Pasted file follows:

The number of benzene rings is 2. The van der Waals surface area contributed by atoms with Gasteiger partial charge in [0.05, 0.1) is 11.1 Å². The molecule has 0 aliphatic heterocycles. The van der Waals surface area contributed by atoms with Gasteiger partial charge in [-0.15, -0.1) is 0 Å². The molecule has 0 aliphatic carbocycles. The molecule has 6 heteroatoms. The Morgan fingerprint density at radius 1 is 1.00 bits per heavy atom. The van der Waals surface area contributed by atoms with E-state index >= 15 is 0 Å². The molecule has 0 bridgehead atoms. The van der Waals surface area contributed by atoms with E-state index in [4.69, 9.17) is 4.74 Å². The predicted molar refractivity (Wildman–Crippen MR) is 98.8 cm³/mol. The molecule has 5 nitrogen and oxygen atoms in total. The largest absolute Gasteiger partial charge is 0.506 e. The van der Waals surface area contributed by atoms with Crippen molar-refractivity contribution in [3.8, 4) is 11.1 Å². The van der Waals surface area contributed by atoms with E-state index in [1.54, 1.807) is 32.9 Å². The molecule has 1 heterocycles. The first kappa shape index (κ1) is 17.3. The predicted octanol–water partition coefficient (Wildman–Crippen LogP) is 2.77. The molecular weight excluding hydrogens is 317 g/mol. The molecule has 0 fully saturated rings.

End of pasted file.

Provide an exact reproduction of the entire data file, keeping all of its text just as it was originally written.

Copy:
The number of benzene rings is 2. The van der Waals surface area contributed by atoms with Gasteiger partial charge in [0.05, 0.1) is 11.1 Å². The molecule has 0 aliphatic heterocycles. The van der Waals surface area contributed by atoms with Gasteiger partial charge in [-0.15, -0.1) is 0 Å². The molecule has 0 aliphatic carbocycles. The molecule has 6 heteroatoms. The Morgan fingerprint density at radius 1 is 1.00 bits per heavy atom. The van der Waals surface area contributed by atoms with E-state index >= 15 is 0 Å². The molecule has 0 bridgehead atoms. The van der Waals surface area contributed by atoms with E-state index in [4.69, 9.17) is 4.74 Å². The predicted molar refractivity (Wildman–Crippen MR) is 98.8 cm³/mol. The molecule has 5 nitrogen and oxygen atoms in total. The largest absolute Gasteiger partial charge is 0.506 e. The van der Waals surface area contributed by atoms with Crippen molar-refractivity contribution in [3.8, 4) is 11.1 Å². The van der Waals surface area contributed by atoms with E-state index in [1.54, 1.807) is 32.9 Å². The molecule has 1 heterocycles. The first kappa shape index (κ1) is 17.3. The predicted octanol–water partition coefficient (Wildman–Crippen LogP) is 2.77. The molecular weight excluding hydrogens is 317 g/mol. The molecule has 0 fully saturated rings.